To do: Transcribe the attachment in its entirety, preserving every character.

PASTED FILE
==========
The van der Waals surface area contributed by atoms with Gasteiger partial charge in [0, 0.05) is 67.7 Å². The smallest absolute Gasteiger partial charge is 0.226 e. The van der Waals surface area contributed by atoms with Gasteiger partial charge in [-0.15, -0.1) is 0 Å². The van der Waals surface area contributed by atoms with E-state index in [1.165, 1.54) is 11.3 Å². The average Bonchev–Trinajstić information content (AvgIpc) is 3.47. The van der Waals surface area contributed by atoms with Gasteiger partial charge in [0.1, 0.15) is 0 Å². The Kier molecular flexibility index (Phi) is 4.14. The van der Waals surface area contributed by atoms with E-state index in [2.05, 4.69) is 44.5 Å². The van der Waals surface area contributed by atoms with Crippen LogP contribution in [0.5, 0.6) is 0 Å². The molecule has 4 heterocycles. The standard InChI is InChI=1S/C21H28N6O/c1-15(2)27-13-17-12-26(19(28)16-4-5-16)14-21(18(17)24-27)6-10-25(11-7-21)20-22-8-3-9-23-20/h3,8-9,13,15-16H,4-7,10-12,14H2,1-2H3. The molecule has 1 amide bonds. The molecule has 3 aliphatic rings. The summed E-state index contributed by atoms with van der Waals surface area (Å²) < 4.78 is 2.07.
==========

The van der Waals surface area contributed by atoms with Gasteiger partial charge in [0, 0.05) is 67.7 Å². The smallest absolute Gasteiger partial charge is 0.226 e. The van der Waals surface area contributed by atoms with Gasteiger partial charge in [-0.15, -0.1) is 0 Å². The van der Waals surface area contributed by atoms with E-state index in [1.165, 1.54) is 11.3 Å². The average Bonchev–Trinajstić information content (AvgIpc) is 3.47. The van der Waals surface area contributed by atoms with Gasteiger partial charge in [0.1, 0.15) is 0 Å². The Kier molecular flexibility index (Phi) is 4.14. The van der Waals surface area contributed by atoms with E-state index in [2.05, 4.69) is 44.5 Å². The van der Waals surface area contributed by atoms with Crippen LogP contribution in [0.5, 0.6) is 0 Å². The molecule has 4 heterocycles. The standard InChI is InChI=1S/C21H28N6O/c1-15(2)27-13-17-12-26(19(28)16-4-5-16)14-21(18(17)24-27)6-10-25(11-7-21)20-22-8-3-9-23-20/h3,8-9,13,15-16H,4-7,10-12,14H2,1-2H3. The molecule has 1 amide bonds. The molecule has 3 aliphatic rings. The summed E-state index contributed by atoms with van der Waals surface area (Å²) < 4.78 is 2.07.